Nature & Travel Book Reviews

HISTORY
Released: Feb. 17, 2015

"A work of enormous heart as well as research."
A satisfying, elegant personal journey in China's fabled Northeast. Read full book review >
ALL THE WRONG PLACES by Philip Connors
BIOGRAPHY & MEMOIR
Released: Feb. 16, 2015

"Unlike other, neater narratives of being lost and found, Connors' story—told with harrowing insight and fierce prose—is messy and incomplete and makes no apologies for being anything but."
Connors (Fire Season: Field Notes from a Wilderness Lookout, 2012) reflects candidly on the years he spent unmoored after a family tragedy; he continuously found himself in places he felt apart from.Read full book review >

PEAKS ON THE HORIZON by Charlie Carroll
BIOGRAPHY & MEMOIR
Released: Feb. 10, 2015

"A gripping, enlightening journey."
An English traveler examines the occupation of Tibet firsthand while crossing paths with a Tibetan refugee whose life exemplifies that conflict. Read full book review >
DISPLACEMENT by Lucy Knisley
BIOGRAPHY & MEMOIR
Released: Feb. 8, 2015

"A moving but also very funny meditation on time, age and grace."
A 20-something cartoonist with a unique sense of humor sets off on a cruise to the Caribbean with her nonagenarian grandparents. Read full book review >
CURRENT AFFAIRS
Released: Feb. 3, 2015

"A meticulously detailed feat of rare footage inside the DPRK's propaganda machinery."
Exhaustively researched, highly engrossing chronicle of the outrageous abduction of a pair of well-known South Korean filmmakers by the nefarious network of North Korea's Kim Jong-Il. Read full book review >

THE ALMOST NEARLY PERFECT PEOPLE by Michael Booth
NATURE & TRAVEL
Released: Feb. 1, 2015

"Blithely reporting on the many quirks in dress (Norwegian dirndls), food (an odiferous Icelandic fish specialty) and excessive drinking (everywhere) that he encountered on his journeys, Booth offers an affectionate, observant, engaging look at Scandinavia, where trust, modesty and equality proudly prevail."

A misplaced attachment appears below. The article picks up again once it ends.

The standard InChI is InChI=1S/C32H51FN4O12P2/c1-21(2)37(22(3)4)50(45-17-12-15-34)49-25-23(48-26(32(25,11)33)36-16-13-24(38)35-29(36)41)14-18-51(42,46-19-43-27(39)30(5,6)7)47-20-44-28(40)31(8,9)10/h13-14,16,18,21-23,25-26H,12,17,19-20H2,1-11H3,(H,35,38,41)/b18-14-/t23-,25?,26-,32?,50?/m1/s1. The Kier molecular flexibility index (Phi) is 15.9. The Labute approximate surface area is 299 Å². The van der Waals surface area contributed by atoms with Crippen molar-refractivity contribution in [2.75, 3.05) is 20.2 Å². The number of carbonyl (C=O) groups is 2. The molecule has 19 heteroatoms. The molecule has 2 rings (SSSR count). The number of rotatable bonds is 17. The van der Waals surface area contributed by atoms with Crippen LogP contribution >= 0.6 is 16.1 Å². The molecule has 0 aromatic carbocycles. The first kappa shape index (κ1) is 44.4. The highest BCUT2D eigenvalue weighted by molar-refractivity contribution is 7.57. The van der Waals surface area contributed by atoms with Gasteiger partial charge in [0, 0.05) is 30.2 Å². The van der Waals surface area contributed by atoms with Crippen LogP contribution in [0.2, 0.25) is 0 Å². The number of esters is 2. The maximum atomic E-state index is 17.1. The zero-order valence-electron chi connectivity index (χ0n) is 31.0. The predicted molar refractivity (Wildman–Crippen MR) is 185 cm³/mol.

A shrewd look at Nordic life. Read full book review >
SHENANDOAH by Sue Eisenfeld
BIOGRAPHY & MEMOIR
Released: Feb. 1, 2015

"Eisenfeld writes about Shenandoah the way Annie Proulx writes about Wyoming or Edward Abbey about the deserts of the Southwest: pristine, unsentimental, eloquent prose."
A complicated history of conservation. Read full book review >
THE ITALIANS by John Hooper
HISTORY
Released: Jan. 29, 2015

"A thoroughly researched, well-written, ageless narrative of a fascinating people."
A compact but comprehensive study of the people of Italy. Read full book review >
THE GLOW OF PARIS by Gary Zuercher
NATURE & TRAVEL
Released: Jan. 15, 2015

"A superb pictorial evocation of the City of Light, full of dazzling images and intriguing lore."
Pictures of Seine River bridges frame nighttime views of the French capital in this striking coffee-table collection of photographs. Read full book review >
EVERY SECRET THING by Christopher Bartley
NATURE & TRAVEL
Released: Dec. 18, 2014

"Another solid, entertaining noir thriller from Bartley."
In Bartley's (A Bullet to Dream of, 2014, etc.) latest historical novel, a 1930s gangster with a conscience finds himself tangled up in big small-town mysteries involving murder, drugs and—most dangerous of all—young love.Read full book review >
BIOGRAPHY & MEMOIR
Released: Dec. 9, 2014

"Amusing and candid stories of a rich life lived in the natural world."
Field and Stream editor-at-large Heavey (It's Only Slow Food Until You Try to Eat It: Misadventures of a Suburban Hunter-Gatherer, 2014, etc.) compiles another group of humorous and thought-provoking essays on what it means to be an outdoorsman.Read full book review >
CURRENT AFFAIRS
Released: Dec. 9, 2014

"For readers with a strong interest in environmental and public health and food safety policy, this may be one of the most important books of the year."
A thorough examination of industrial chemicals in our food chain by an acclaimed French journalist and documentary filmmaker. Read full book review >
Kirkus Interview
Pierce Brown
author of GOLDEN SON
February 17, 2015

With shades of The Hunger Games, Ender’s Game, and Game of Thrones, Pierce Brown’s genre-defying Red Rising hit the ground running. The sequel, Golden Son, continues the saga of Darrow, a rebel battling to lead his oppressed people to freedom. As a Red, Darrow grew up working the mines deep beneath the surface of Mars, enduring backbreaking labor while dreaming of the better future he was building for his descendants. But the Society he faithfully served was built on lies. Darrow’s kind have been betrayed and denied by their elitist masters, the Golds—and their only path to liberation is revolution. “Stirring—and archetypal—stuff,” our reviewer writes. View video >